As Abs that interact with low affinity with their target epitopes6 only acquire ‘pseudo’ virus-neutralizing activity when their concentration is high enough to saturate all the target binding sites on the viral particle, the neutralization effect will rapidly fall to suboptimal levels which merely mitigate, but do not neutralize, viral infectiousness (see under sections 8 and 9 below). This explains why it is crucial to distinguish between viral pseudo-neutralization and authentic viral neutralization. Pseudo-neutralizing Abs exert prolonged suboptimal immune pressure on newly emerging variants that have evolved to possess a higher level of viral infectiousness and are therefore prone to causing new VBTIs.
ID50 values (i.e., 50% inhibitory dilutions) are not a reliable metric for measuring durable protection from SC- 2 when the prevailing Abs do not specifically interact with the neutralizing epitopes of the virus. This is because ‘neutralizing’ ID50 values for low-affinity, S variant-nonspecific Abs do not inform about the suboptimal infection-inhibiting Ab activity that rapidly ensues when the Ab titers decrease. They therefore inevitably fail to inform about the capacity of cross S variant-reactive Abs to drive immune escape. It is, therefore, completely misleading to suggest that acute Ab responses measured shortly after boosting7 of SIR-primed Abs provide robust protection against newly emerging SC-2 variants. As the infection-inhibiting effect observed with cross S variant-reactive Abs can only be achieved in the presence of very high Ab titers, the pseudo-neutralizing effect is short-lived. This effect, therefore, can no longer be observed in follow-up serum samples.
5. The enhanced prevalence of co-circulating variants, including JN.1, is not related to diminished intrinsic neutralizability of these variants.
The interpretation of the authors that these emerging sublineages outcompete their precursors because of their intrinsic resistance to serum neutralization is not correct. The newly emerging sublineages outcompete their precursors because their precursors became resistant to previously primed NAbs and therefore triggered SIR upon administration of an updated vaccine booster or exposure to a new VBTI. The driving factor behind the natural selection and propagation of these newly emerged sublineages was the suboptimal immune pressure exerted by SIR-induced cross S variant-reactive Abs on these precursors!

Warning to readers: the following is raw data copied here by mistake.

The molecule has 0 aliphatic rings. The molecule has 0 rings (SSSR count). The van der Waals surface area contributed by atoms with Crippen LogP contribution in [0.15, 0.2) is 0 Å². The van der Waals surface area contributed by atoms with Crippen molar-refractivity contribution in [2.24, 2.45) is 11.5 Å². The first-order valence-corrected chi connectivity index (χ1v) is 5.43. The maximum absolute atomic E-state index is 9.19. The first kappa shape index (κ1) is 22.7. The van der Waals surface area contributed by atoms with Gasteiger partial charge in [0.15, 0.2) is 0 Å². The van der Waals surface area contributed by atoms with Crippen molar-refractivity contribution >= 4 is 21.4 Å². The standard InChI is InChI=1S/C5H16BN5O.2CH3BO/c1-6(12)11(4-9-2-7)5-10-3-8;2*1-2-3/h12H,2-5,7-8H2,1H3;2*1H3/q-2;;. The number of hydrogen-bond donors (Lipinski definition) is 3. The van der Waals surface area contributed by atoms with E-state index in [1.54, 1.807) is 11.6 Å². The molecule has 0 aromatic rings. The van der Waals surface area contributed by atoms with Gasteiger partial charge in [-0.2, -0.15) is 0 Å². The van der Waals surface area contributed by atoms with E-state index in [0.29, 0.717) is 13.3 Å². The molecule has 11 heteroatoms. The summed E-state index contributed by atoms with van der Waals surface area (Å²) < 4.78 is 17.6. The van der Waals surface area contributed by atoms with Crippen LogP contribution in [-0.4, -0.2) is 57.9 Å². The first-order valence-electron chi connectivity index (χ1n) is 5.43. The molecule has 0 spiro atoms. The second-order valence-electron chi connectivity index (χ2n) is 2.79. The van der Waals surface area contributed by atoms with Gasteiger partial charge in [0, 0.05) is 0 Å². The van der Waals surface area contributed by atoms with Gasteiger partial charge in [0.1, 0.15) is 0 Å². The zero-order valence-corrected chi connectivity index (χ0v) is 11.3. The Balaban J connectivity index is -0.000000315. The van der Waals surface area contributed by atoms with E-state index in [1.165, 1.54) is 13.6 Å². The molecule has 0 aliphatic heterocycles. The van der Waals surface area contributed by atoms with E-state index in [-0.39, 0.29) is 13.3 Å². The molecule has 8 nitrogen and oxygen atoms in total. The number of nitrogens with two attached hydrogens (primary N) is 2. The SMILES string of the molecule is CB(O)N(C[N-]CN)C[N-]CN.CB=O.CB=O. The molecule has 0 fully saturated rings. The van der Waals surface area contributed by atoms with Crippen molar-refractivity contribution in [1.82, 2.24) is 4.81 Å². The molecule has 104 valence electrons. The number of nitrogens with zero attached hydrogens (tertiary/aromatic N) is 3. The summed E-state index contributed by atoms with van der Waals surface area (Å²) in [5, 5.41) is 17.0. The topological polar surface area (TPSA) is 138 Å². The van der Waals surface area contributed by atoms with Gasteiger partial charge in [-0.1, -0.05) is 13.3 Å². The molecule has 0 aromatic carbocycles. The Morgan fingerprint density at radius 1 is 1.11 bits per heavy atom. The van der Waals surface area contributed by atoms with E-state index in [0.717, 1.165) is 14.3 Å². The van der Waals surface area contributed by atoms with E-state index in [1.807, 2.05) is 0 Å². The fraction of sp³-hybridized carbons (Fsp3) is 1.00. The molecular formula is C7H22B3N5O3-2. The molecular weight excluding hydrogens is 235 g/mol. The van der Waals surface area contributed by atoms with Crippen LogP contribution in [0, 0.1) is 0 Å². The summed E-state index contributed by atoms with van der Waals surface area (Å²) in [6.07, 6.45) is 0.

In essence, the rise in prevalence of these newly emerged variants is not dictated by their reduced intrinsic neutralizability (i.e., resistance to the intrinsic neutralizing activity of boosted Abs). Instead, it is primarily determined by the immune selection pressure exerted by these Abs, stemming from the combined effects of their diminishing concentration and level of S variant-specificity.
6. State-of-the art serology is key to reveal immune refocusing and avoid misinterpretation of virus-neutralizing activity.
By promoting refocusing of the humoral immune response to increasingly conserved, ‘self-mimicking’ domains, VBTIs by more infectious immune escape variants, or repeated administration of updated mRNA vaccine booster doses, generate IgM Abs that recognize these conserved and less immunogenic S- associated epitopes.
These cross S variant-reactive IgM Abs eventually mature into isotype-switched, functionally monovalent IgG4 Abs that specifically bind with enhanced affinity to these new, more conserved, target epitopes. As antigenic domains with significantly reduced immunogenicity are more likely to include immunoquiescent ‘self- resembling’ epitopes, it is reasonable to assume that repeated VBTIs or updated mRNA vaccine boosters could make C-19 vaccinees more susceptible to immune pathology and cancers (https://www.voiceforscienceandsolidarity.org/scientific-blog/immunological-correlates-of-vaccine- breakthrough-infections-caused-by-sars-cov-2-variants-in-highly-c-xx-vaccinated-populations).
An increase in relative IgG4 anti-S Abs indicates that the immune refocusing is mediated by Abs. This rise in IgG4 anti-S Abs will be nullified when Ab-mediated mitigation of infection transitions to CTL-mediated mitigation of infection (see under sections 11-13 below). This evolution may elucidate the reason behind the increased occurrence of early-onset cancers and immune pathology observed in extensively C-19- vaccinated populations following the emergence of Omicron, transitioning gradually to elevated mortality resulting from turbo cancers and the reactivation of pre-existing chronic conditions (https://www.voiceforscienceandsolidarity.org/scientific-blog/immunological-correlates-of-vaccine- breakthrough-infections-caused-by-sars-cov-2-variants-in-highly-c-xx-vaccinated-populations).
As previously reported and reiterated in sections 12-14 below, this excess mortality rate likely precedes a transition to an even higher mortality rate due to the emergence of a new variant causing exacerbated severity of C-19 disease.